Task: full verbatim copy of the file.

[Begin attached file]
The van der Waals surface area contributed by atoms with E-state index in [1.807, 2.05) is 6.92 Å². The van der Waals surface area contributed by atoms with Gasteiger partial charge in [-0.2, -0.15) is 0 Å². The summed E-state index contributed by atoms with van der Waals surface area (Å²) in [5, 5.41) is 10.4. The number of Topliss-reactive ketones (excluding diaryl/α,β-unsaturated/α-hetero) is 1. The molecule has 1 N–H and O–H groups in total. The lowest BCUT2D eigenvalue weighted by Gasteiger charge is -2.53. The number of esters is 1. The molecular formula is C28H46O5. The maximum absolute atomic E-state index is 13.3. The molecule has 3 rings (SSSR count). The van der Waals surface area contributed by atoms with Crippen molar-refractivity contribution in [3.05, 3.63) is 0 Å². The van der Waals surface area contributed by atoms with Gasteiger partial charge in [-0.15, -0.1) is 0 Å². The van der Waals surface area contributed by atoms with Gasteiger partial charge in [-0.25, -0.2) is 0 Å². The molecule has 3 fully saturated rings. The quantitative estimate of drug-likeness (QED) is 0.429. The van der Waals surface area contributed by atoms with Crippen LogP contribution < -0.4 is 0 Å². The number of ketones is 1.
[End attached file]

The van der Waals surface area contributed by atoms with E-state index in [1.807, 2.05) is 6.92 Å². The van der Waals surface area contributed by atoms with Gasteiger partial charge in [-0.2, -0.15) is 0 Å². The summed E-state index contributed by atoms with van der Waals surface area (Å²) in [5, 5.41) is 10.4. The number of Topliss-reactive ketones (excluding diaryl/α,β-unsaturated/α-hetero) is 1. The molecule has 1 N–H and O–H groups in total. The lowest BCUT2D eigenvalue weighted by Gasteiger charge is -2.53. The number of esters is 1. The molecular formula is C28H46O5. The maximum absolute atomic E-state index is 13.3. The molecule has 3 rings (SSSR count). The van der Waals surface area contributed by atoms with Crippen molar-refractivity contribution in [3.05, 3.63) is 0 Å². The van der Waals surface area contributed by atoms with Gasteiger partial charge in [-0.15, -0.1) is 0 Å². The van der Waals surface area contributed by atoms with Gasteiger partial charge in [-0.25, -0.2) is 0 Å². The molecule has 3 fully saturated rings. The quantitative estimate of drug-likeness (QED) is 0.429. The van der Waals surface area contributed by atoms with Crippen LogP contribution < -0.4 is 0 Å². The number of ketones is 1.